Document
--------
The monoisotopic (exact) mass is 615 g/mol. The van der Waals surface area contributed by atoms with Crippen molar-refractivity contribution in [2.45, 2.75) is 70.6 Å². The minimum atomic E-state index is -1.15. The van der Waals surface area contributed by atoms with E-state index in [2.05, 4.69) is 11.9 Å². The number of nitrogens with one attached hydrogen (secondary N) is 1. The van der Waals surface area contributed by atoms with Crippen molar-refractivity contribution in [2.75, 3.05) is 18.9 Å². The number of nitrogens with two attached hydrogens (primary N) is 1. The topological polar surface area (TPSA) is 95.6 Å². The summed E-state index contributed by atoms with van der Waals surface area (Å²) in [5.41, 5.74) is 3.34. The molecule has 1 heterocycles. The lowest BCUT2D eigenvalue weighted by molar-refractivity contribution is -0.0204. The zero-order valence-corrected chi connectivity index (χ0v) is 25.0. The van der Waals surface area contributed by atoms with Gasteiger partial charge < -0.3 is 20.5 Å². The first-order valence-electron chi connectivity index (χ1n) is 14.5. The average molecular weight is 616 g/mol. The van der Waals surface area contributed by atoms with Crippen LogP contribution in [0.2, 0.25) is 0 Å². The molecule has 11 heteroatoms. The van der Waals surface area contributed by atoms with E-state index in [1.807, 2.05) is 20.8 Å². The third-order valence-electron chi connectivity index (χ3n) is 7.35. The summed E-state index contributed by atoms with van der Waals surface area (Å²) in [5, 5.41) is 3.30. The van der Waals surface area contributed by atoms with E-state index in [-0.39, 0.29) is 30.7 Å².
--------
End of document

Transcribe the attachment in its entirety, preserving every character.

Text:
The monoisotopic (exact) mass is 615 g/mol. The van der Waals surface area contributed by atoms with Crippen molar-refractivity contribution in [2.45, 2.75) is 70.6 Å². The minimum atomic E-state index is -1.15. The van der Waals surface area contributed by atoms with E-state index in [2.05, 4.69) is 11.9 Å². The number of nitrogens with one attached hydrogen (secondary N) is 1. The van der Waals surface area contributed by atoms with Crippen molar-refractivity contribution in [2.75, 3.05) is 18.9 Å². The number of nitrogens with two attached hydrogens (primary N) is 1. The topological polar surface area (TPSA) is 95.6 Å². The summed E-state index contributed by atoms with van der Waals surface area (Å²) in [5.41, 5.74) is 3.34. The molecule has 1 heterocycles. The lowest BCUT2D eigenvalue weighted by molar-refractivity contribution is -0.0204. The zero-order valence-corrected chi connectivity index (χ0v) is 25.0. The van der Waals surface area contributed by atoms with Gasteiger partial charge < -0.3 is 20.5 Å². The first-order valence-electron chi connectivity index (χ1n) is 14.5. The average molecular weight is 616 g/mol. The van der Waals surface area contributed by atoms with Crippen LogP contribution in [0.2, 0.25) is 0 Å². The molecule has 11 heteroatoms. The van der Waals surface area contributed by atoms with E-state index in [1.807, 2.05) is 20.8 Å². The third-order valence-electron chi connectivity index (χ3n) is 7.35. The summed E-state index contributed by atoms with van der Waals surface area (Å²) in [5, 5.41) is 3.30. The van der Waals surface area contributed by atoms with E-state index in [-0.39, 0.29) is 30.7 Å².